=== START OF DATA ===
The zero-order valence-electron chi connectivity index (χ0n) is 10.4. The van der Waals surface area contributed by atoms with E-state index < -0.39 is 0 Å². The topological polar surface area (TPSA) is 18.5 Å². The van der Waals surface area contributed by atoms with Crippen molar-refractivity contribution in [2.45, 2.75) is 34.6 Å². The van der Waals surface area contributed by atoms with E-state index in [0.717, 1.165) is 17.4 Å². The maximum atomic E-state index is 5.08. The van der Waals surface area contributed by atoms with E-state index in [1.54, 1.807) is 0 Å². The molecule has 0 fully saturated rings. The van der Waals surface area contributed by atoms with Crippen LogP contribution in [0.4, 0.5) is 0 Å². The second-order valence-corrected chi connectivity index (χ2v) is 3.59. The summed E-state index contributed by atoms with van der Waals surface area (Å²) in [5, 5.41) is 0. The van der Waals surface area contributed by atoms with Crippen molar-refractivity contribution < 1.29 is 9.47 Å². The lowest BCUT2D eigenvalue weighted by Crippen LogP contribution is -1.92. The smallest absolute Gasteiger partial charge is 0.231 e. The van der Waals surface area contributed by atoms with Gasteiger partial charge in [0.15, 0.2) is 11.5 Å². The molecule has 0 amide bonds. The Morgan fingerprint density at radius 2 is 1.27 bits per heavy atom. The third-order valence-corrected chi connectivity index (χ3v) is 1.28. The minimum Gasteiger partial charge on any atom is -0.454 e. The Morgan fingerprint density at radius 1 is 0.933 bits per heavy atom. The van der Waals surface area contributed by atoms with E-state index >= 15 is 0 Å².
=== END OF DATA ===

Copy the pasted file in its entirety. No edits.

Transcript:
The zero-order valence-electron chi connectivity index (χ0n) is 10.4. The van der Waals surface area contributed by atoms with E-state index < -0.39 is 0 Å². The topological polar surface area (TPSA) is 18.5 Å². The van der Waals surface area contributed by atoms with Crippen molar-refractivity contribution in [2.45, 2.75) is 34.6 Å². The van der Waals surface area contributed by atoms with E-state index in [0.717, 1.165) is 17.4 Å². The maximum atomic E-state index is 5.08. The van der Waals surface area contributed by atoms with E-state index in [1.54, 1.807) is 0 Å². The molecule has 0 fully saturated rings. The van der Waals surface area contributed by atoms with Crippen LogP contribution in [0.4, 0.5) is 0 Å². The second-order valence-corrected chi connectivity index (χ2v) is 3.59. The summed E-state index contributed by atoms with van der Waals surface area (Å²) in [5, 5.41) is 0. The van der Waals surface area contributed by atoms with Crippen molar-refractivity contribution < 1.29 is 9.47 Å². The lowest BCUT2D eigenvalue weighted by Crippen LogP contribution is -1.92. The smallest absolute Gasteiger partial charge is 0.231 e. The van der Waals surface area contributed by atoms with Gasteiger partial charge in [0.15, 0.2) is 11.5 Å². The molecule has 0 amide bonds. The Morgan fingerprint density at radius 2 is 1.27 bits per heavy atom. The third-order valence-corrected chi connectivity index (χ3v) is 1.28. The minimum Gasteiger partial charge on any atom is -0.454 e. The Morgan fingerprint density at radius 1 is 0.933 bits per heavy atom. The van der Waals surface area contributed by atoms with E-state index >= 15 is 0 Å².